Packed Agenda

Legislature sets sail on 30-day session aimed at state budget, crime, constitutional amendments and more

If it feels like the New Mexico Legislature has been in session more often than usual lately, that’s because it has. The 30-day, 2022 regular session that began Tuesday is the first of this calendar year; it comes after three meetings of the Legislature last year. While this session is limited to budget matters and the governor’s call for other topics, it’s already looking to be packed full. Here’s a look at four issues sure to garner lots of attention.


Education reform to address long-standing inequities, exaggerated by the pandemic, could see significant economic investments, as Gov. Michelle Lujan Grisham proposes to inject a recurring $600 million into initiatives ranging from early childhood education programs to tuition-free college for New Mexican students.

The Legislative Finance Committee echoed Lujan Grisham’s recommendation to raise wages for all school staff, including teachers’ minimum salaries, which would increase by at least 30%.

While the governor’s budget focuses largely on the state’s teacher shortage—New Mexico needs around 1,000 more educators—the Legislative Finance Committee suggested $180 million in non-recurring funds to help address insufficiencies in public education identified in the 2018 Yazzie/Martinez lawsuit.

“When we think about New Mexico’s children, 70% of them legitimately come from low income households,” says Cindy Nava, the executive director of Transform Education New Mexico, adding that the state has yet to create a comprehensive plan to provide low-income and other vulnerable students with an adequate education ahead of the session.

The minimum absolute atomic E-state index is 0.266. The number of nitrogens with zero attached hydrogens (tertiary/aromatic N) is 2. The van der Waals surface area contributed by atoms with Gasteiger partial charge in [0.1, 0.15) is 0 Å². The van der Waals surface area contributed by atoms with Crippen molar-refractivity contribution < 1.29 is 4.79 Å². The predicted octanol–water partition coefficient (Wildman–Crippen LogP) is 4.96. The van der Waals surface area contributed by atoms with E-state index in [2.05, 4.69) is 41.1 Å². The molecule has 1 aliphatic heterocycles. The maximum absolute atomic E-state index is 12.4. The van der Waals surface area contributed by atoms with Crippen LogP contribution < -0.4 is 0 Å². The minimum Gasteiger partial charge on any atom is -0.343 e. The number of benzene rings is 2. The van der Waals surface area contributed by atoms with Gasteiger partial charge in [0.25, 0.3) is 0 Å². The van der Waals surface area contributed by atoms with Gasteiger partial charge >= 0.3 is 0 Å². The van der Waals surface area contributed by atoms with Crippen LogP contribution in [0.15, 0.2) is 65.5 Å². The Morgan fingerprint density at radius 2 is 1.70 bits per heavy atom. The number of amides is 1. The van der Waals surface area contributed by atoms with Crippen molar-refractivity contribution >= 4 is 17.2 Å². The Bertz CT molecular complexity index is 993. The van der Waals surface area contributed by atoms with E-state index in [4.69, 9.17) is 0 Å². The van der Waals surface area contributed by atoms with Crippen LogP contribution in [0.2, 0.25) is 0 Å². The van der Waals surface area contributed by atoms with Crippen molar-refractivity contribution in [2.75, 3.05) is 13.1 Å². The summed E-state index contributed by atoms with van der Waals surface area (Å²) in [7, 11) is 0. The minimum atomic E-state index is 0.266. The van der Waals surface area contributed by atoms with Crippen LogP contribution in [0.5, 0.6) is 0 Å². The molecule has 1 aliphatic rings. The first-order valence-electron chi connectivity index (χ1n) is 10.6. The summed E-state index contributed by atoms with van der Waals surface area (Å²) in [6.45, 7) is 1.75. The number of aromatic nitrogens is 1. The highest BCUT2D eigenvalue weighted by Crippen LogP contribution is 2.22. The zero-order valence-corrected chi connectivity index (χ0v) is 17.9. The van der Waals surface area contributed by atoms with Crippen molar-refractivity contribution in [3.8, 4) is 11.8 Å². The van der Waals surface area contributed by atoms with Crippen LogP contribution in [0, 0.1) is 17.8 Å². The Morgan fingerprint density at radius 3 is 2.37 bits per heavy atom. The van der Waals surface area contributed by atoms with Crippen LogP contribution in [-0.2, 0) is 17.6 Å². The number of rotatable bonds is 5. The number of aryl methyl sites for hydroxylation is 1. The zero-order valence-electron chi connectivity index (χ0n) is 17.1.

“The bottom line is many students still don’t have what they need,” Nava tells SFR. (William Melhado)


Legislation focused on the state’s criminal justice system for the upcoming session has the distinct feel of Republican priorities for the past several years—with a bent toward increasing penalties for certain crimes, rolling back changes to pretrial detention and pouring cash into the hiring of more police officers.

In short, “tough on crime” is the message of the day as New Mexico—and in particular, Albuquerque, its largest city—struggles with high violent crime rates, while what Democrats have traditionally pushed as “criminal justice reform” is taking a back seat.

Lujan Grisham rolled out her priorities at a news conference last week with Albuquerque Mayor Tim Keller, Bernalillo County District Attorney Raul Torrez and others, including fellow Democrats who will sponsor proposals the governor says will make the state safer.

State Rep. Marian Matthews, D-Albuquerque, is set to sponsor one of the biggest changes.

In 2016, voters overwhelmingly approved a constitutional amendment that barred the state from holding people before trial solely because they couldn’t afford bail and allowed judges to order people who prosecutors could prove were dangerous incarcerated before their day in court. Matthews’ bill would flip the burden, forcing defendants to prove why they should be allowed to await trial at home.

Lujan Grisham has said she also supports a raft of bills that would do away with the statute of limitations for second degree murder and ratchet up sentences for people convicted of several different gun crimes and fleeing from a law enforcement officer.